Florida will begin releasing thousands of genetically modified mosquitoes this week in an effort to control the spread of disease.
What We Know:
- In the coming weeks, the state will release almost 144,000 nonbiting male mosquitoes engineered by the British firm Oxitec. These genetically engineered mosquitos are meant to mate with biting females, with any resulting female offspring unable to survive.
- Andrea Leal, executive director of the Florida Keys Mosquito Control District, told the press, “As we are seeing development of resistance to some of our current control methods, we are in need of new tools to combat this mosquito. The Aedes aegypti mosquito makes up about 4 percent of the mosquito population in the Keys but is responsible for virtually all mosquito-borne diseases transmitted to humans,” she added.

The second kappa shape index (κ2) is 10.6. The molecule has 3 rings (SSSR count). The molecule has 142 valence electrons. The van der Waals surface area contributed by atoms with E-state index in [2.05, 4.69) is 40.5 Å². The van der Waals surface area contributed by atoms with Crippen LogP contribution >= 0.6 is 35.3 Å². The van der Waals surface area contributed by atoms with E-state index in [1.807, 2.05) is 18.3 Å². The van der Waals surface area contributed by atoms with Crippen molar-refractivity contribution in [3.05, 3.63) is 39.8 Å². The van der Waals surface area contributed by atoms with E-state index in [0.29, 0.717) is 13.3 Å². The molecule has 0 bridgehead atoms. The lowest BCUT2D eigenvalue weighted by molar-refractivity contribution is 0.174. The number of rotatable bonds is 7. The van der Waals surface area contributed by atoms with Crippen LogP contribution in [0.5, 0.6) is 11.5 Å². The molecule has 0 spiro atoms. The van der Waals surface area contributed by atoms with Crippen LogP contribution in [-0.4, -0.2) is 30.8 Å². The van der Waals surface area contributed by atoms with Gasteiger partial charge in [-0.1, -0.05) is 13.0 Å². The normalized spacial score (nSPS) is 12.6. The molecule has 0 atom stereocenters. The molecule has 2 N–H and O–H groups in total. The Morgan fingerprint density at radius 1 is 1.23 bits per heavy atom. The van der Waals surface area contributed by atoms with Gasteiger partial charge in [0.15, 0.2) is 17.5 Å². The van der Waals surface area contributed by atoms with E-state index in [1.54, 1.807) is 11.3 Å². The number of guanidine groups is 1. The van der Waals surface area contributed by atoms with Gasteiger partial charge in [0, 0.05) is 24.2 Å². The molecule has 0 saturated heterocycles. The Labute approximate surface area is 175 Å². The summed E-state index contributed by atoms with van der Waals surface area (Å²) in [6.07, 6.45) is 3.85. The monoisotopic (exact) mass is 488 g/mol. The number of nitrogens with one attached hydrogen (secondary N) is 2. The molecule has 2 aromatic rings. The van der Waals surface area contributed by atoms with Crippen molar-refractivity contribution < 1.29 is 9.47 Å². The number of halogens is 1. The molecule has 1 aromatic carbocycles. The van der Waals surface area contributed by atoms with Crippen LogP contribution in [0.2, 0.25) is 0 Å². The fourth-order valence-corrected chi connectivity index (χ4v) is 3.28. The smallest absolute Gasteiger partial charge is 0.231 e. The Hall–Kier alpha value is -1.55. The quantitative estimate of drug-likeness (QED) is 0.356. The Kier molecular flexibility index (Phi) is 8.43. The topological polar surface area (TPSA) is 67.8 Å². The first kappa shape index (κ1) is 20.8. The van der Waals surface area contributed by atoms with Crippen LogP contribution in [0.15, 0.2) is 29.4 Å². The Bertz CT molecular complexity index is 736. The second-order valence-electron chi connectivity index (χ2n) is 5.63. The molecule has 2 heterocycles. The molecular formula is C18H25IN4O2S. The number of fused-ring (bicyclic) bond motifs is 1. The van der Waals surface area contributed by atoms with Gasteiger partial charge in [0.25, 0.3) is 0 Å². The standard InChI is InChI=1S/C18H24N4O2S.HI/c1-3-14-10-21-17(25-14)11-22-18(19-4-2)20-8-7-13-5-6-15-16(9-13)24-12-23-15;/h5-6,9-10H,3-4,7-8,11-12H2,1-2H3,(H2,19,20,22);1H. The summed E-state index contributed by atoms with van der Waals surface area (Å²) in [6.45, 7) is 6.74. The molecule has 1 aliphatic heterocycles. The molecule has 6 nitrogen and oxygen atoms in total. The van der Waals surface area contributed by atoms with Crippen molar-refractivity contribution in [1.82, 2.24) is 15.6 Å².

- The project, approved by the Environmental Protection Agency and an advisory board of the Centers for Disease Control and Prevention, as well as the Florida Department of Agriculture and Consumer Services, is meant to control the population of the Aedes aegypti mosquito. This particular species can spread harmful diseases like dengue fever, Zika virus, and yellow fever to humans, as well as heartworm to pets and animals.
- This is not the first time Florida officials have tried to kill the disease-transmitting mosquito species. A few years ago, a program released male mosquitoes carrying a bacteria called Wolbachia, which rendered the Aedes aegypti offspring nonviable. The program released one set of mosquitos in Key West in 2017 and Miami in 2018.
This time, the modified insects will be placed in six locations in the Florida Keys, with some 12,000 expected to emerge each week for the next 12 weeks.